Tags Posts tagged with "Donna McCauley"

Donna McCauley

Girl Scouts, Girl Scout alumnae and volunteers will once again help out at the event. Image courtesy of Jenn Intravaia Photography

By Ernestine Franco

I never need a reason to eat pancakes. In case you do, head over to the 4th annual Butterfly Breakfast for a Cure at Applebee’s, 355 Route 25A in Miller Place on Saturday, Oct. 13 at 8 a.m. and eat pancakes to help find a cure for the worst disease you’ve probably never heard of: epidermolysis bullosa. Young people who suffer from this disease are called “butterfly children” because their skin is so fragile it blisters or tears from friction or trauma. This rare genetic disease affects 1 out of every 20,000 births in the United States. Currently, there is no treatment or cure.

Proceeds from this fundraiser will support DEBRA of America, an organization that provides assistance and education to families with children born with this genetic condition.

Rocky Point resident Donna McCauley is often associated with this event, but it is her daughter, Kelly, who is the driving force for this fundraiser. “It all started when I was a junior in High School with this out of the world idea to host a fundraiser and create more awareness for the disease that affects both my mom and my uncle. Doing this event every year is just a small act that I can do to repay my mom for showing me what being strong is like, and not letting ANYTHING bring you down,” said Kelly.

 As in the past, former and current members of Donna McCauley’s Girl Scout troop will volunteer their time as servers for the breakfast. In addition to a breakfast of pancakes, sausage, scrambled eggs and a beverage (coffee, tea, juice or soda), there will be a raffle auction with fantastic prizes. So come and “enjoy a short stack for a tall cause.”

Tickets are $10 for adults and $7 for children 10 and under. Tickets can be purchased online at www.debra.org/butterflybreakfast. To pay by check, email Donna at [email protected] For more information, please call 631-821-6740.

Brianna Florio, on right, was honored by the Sound Beach Civic Association and president Bea Ruberto, on left, for her community involvement. Photo from Sound Beach Civic Association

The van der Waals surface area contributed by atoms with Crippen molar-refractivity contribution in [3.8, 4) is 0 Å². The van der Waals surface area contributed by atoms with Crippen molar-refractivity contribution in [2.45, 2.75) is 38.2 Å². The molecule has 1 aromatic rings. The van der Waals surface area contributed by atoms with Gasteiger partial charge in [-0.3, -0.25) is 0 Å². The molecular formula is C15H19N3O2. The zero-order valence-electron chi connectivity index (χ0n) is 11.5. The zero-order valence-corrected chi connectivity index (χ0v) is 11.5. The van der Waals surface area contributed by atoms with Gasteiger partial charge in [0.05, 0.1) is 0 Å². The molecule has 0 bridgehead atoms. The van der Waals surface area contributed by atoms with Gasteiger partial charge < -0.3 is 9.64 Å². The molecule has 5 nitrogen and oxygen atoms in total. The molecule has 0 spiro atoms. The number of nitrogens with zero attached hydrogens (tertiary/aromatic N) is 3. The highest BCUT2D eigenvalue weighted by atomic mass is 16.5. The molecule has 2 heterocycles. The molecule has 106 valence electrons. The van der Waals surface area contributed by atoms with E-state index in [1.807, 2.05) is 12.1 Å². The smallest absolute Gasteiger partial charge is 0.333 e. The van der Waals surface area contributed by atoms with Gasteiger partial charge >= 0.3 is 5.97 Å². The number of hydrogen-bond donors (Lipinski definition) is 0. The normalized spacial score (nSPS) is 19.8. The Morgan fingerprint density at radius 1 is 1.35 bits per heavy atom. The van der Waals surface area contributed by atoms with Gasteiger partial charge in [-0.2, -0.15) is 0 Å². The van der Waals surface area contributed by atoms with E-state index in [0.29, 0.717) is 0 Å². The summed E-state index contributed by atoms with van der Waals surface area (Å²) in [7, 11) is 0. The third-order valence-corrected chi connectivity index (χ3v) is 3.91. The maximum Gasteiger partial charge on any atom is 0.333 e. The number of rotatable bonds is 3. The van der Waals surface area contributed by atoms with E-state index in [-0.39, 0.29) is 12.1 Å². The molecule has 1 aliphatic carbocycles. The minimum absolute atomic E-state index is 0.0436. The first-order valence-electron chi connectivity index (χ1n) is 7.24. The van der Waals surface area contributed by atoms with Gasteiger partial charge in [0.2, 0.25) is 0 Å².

A Sound Beach Girl Scout recently solidified the organization’s highest honor by helping children who live in a temporary shelter feel a little more at home.

Brianna Florio, an 18-year-old Sound Beach resident and a member of Rocky Point Girl Scout Troop 2945, has been working since last year to better the lives of 16 children who reside at Halo House in Sound Beach, a shelter for families in crisis.

While staffers within the home — which gets its funding from the Department of Social Services — do all they can to help the four families currently living under one roof get their cases under control, find employment and locate more permanent housing, helping young children adjust to their new environment is a constant challenge.

Brianna Florio will be receiving her Gold Award next month after working with children at Halo House in Sound Beach to paint a mural to make the place feel more like home. Photo from Brianna Florio

So when it came time to pick a community outreach project in summer 2016 to fulfill the requirements for her Gold Award, the Rocky Point High School graduate, who learned of the shelter from one of her troop leaders, set her sights on making it more kid-friendly.

“I knew this would be a good fit for her,” said Donna McCauley, her troop leader who first became aware of the Halo House through St. Louis de Montfort R.C. Church in Sound Beach. “Brianna is very dedicated, has a very generous spirit and is always ready to help anyone in need. It also gave her a way to express herself creatively, which she’s very good at.”

Florio utilized her artistic talent and painted a large mural on the wall in the shelter’s dining room depicting animals having a tea party, installed a bench to be placed in the property’s yard and hosted a toy and book drive at her high school. Through that event, Florio brought multiple boxes of donated entertainment for children of different ages to the Halo House — items that are sorely needed, according to shelter manager Joe Pellegrino.

“[Brianna] definitely helped bring the kids a sense of community within the neighborhood of Sound Beach,” he said, adding the children in the shelter were eager to be involved in her mural project. “The younger ones would wait for her to come, and when she got here, they would say, ‘Can you paint a snake? Can you put a hat and bowtie on it?’ It betters the children’s state of minds when they’re at the shelter, because they get a sense that it’s a home and not just a place they’re forced to live in.”

Pellegrino said the mural has become a center of pride in the home and is even used as an educational tool to teach the children about the different animals depicted.